Commentaries on American Law, Volume 1

Front Cover
Little, Brown,, 1866 - Law

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Contents

Its powers in cases of mandamus
345
Its original jurisdiction where a state is a party 346 347
346
Its appellate jurisdiction regulated by Congress
348
Its appellate jurisdiction confined to cases under the constitution treaties and laws
349
Its appellate jurisdiction to matter appearing on record
350
Of the Jurisdiction of the Federal Courts in Respect to the Common Law and in Respect to Parties 35+ 1 Commonlaw jurisdiction in criminal cases
354
Commonlaw jurisdiction in civil cases
363
Of the Rights of Belligerents 95
364
Jurisdiction when an alien is a party
367
Jurisdiction between citizens of different states
371
Jurisdiction when a state is interested
374
Of the District and Territorial Courts of the United States
377
Of the District Court as a Prize Court
380
Its admiralty criminal jurisdiction
383
Limits of its admiralty jurisdiction
390
Jurisdiction as an Instance Court of Admiralty
403
Civil jurisdiction of the District Courts
404
Territorial Courts of the United States
414
Of the Concurrent Jurisdiction of the State Governments
418
Of concurrent judicial power
426
Of Constitutional Restrictions on the Powers of the States
438
Of bills of credit
439
Ex post facto laws
441
The states cannot control the exercise of federal power
442
Nor impair the obligation of contracts
457
Nor pass naturalization laws
458
Nor tax national banks or stocks
460
Nor exercise power over ceded places
464
Power to regulate commerce
467
Progress of the national jurisprudence
478
Moderation a duty
507
Law of retaliation 95
510
Source of the common law 2 Force of adjudged cases 3 Notice of the principal reports at law 4 Notice of the principal reports in equity 5 Interesting ...
514
Of the Principal Publications of the Common Law
541
Of the Civil
556
Early Roman law 2 The twelve tables 3 The Prętorian law 4 Responsa prudentum 5 Imperial rescripts 6 Justinians Code Institutes Pandects Novels 7 ...
557
100
559
577
577
2 homine replegiando
627
Of religious opinions and worship
637
Amendments to the Constitution
650

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Page 316 - All claims founded upon the Constitution of the United States or any law of Congress, except for pensions, or upon any regulation of an Executive Department, or upon any contract, express or implied, with the Government of the United States...
Page 461 - The sovereignty of a State extends to everything which exists by its own authority or is introduced by its permission ; b*ut does it extend to those means which are employed by Congress to carry into execution powers conferred on that body by the people of the United States ? We think it demonstrable that it does not.
Page 364 - that the laws of the several States, except where the Constitution, treaties, or statutes of the United States shall otherwise require or provide, shall be regarded as rules of decision in trials at common law in the courts of the United States, in cases where they apply.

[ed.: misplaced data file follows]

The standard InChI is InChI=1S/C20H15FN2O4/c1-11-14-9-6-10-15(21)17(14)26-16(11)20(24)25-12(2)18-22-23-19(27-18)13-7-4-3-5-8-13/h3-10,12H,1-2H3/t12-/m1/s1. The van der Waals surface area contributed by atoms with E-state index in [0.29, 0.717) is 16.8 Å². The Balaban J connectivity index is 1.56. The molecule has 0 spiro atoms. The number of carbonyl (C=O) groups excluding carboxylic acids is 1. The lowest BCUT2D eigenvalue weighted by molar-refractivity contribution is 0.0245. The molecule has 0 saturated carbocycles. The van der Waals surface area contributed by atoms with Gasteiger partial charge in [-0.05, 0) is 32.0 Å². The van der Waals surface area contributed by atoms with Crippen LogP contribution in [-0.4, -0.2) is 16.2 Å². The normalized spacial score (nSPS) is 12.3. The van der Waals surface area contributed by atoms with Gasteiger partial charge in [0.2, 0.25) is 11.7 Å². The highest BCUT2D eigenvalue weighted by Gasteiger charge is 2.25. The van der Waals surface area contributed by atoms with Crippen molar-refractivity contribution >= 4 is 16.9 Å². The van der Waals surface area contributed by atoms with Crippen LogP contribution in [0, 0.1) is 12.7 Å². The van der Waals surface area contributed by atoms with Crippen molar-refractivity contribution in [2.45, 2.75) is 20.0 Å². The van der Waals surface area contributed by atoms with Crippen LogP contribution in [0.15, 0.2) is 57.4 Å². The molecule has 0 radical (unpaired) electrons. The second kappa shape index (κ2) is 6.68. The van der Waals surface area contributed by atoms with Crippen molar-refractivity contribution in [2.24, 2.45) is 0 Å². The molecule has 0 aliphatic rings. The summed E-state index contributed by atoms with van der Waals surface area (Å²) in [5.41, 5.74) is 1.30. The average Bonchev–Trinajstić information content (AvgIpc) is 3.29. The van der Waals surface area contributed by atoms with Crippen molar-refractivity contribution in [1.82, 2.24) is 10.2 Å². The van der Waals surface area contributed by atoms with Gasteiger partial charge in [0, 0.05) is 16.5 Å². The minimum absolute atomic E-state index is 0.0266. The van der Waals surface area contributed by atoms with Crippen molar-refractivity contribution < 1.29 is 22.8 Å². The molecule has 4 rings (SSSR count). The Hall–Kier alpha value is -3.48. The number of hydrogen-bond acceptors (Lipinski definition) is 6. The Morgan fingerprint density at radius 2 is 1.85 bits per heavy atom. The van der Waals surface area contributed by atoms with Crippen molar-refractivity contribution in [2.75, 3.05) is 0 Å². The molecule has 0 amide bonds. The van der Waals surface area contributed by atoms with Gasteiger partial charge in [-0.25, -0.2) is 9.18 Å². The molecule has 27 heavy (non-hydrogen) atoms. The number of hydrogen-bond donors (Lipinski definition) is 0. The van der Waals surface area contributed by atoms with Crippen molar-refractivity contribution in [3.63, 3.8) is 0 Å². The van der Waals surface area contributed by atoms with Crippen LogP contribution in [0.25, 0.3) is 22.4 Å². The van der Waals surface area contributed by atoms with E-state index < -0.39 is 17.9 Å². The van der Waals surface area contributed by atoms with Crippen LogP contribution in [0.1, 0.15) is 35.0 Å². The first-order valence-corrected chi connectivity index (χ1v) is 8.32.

Page 651 - The person having the greatest number of votes as Vice-President shall be the Vice-President. if such number be a majority of the whole number of electors appointed; and if no person have a majority, then from the two highest numbers on the list the Senate shall choose the Vice-President; a quorum for the purpose shall consist of two thirds of the whole number of Senators, and a majority of the whole number shall be necessary to a choice. But no person constitutionally ineligible to the office of...
Page 42 - ... provided that this shall only be done upon such evidence of criminality as, according to the laws of the place where the fugitive or person so charged shall be found, would justify his apprehension and commitment for trial, if the crime or offence had there been committed...
Page 401 - Of all civil causes of admiralty and maritime jurisdiction, saving to suitors in all cases the right of a common-law remedy where the common law is competent to give it, and to claimants the rights and remedies under the workmen's compensation law of any State.60 Fourth.
Page 648 - AMENDMENTS TO THE CONSTITUTION OF THE UNITED STATES. [The following amendments were proposed at the first session of the first congress of the United States, which was begun and held at the city of New York on the 4th of March, 1789, and were adopted by the requisite number of states.
Page 383 - And shall have exclusive cognizance of all crimes and offences cognizable under the authority of the United States...
Page 104 - Neutral goods, with the exception of contraband of war, are not liable to capture under enemy's flag; 4. Blockades, in order to be binding, must be effective ; that is to say, maintained by a force sufficient really to prevent access to the coast of the enemy.
Page 265 - Is that construction of the Constitution to be preferred which would render these operations difficult, hazardous, and expensive ? Can we adopt that construction (unless the words imperiously require it) which would impute to the framers of that instrument, when granting these powers for the public good, the intention of impeding their exercise by withholding a choice of means?

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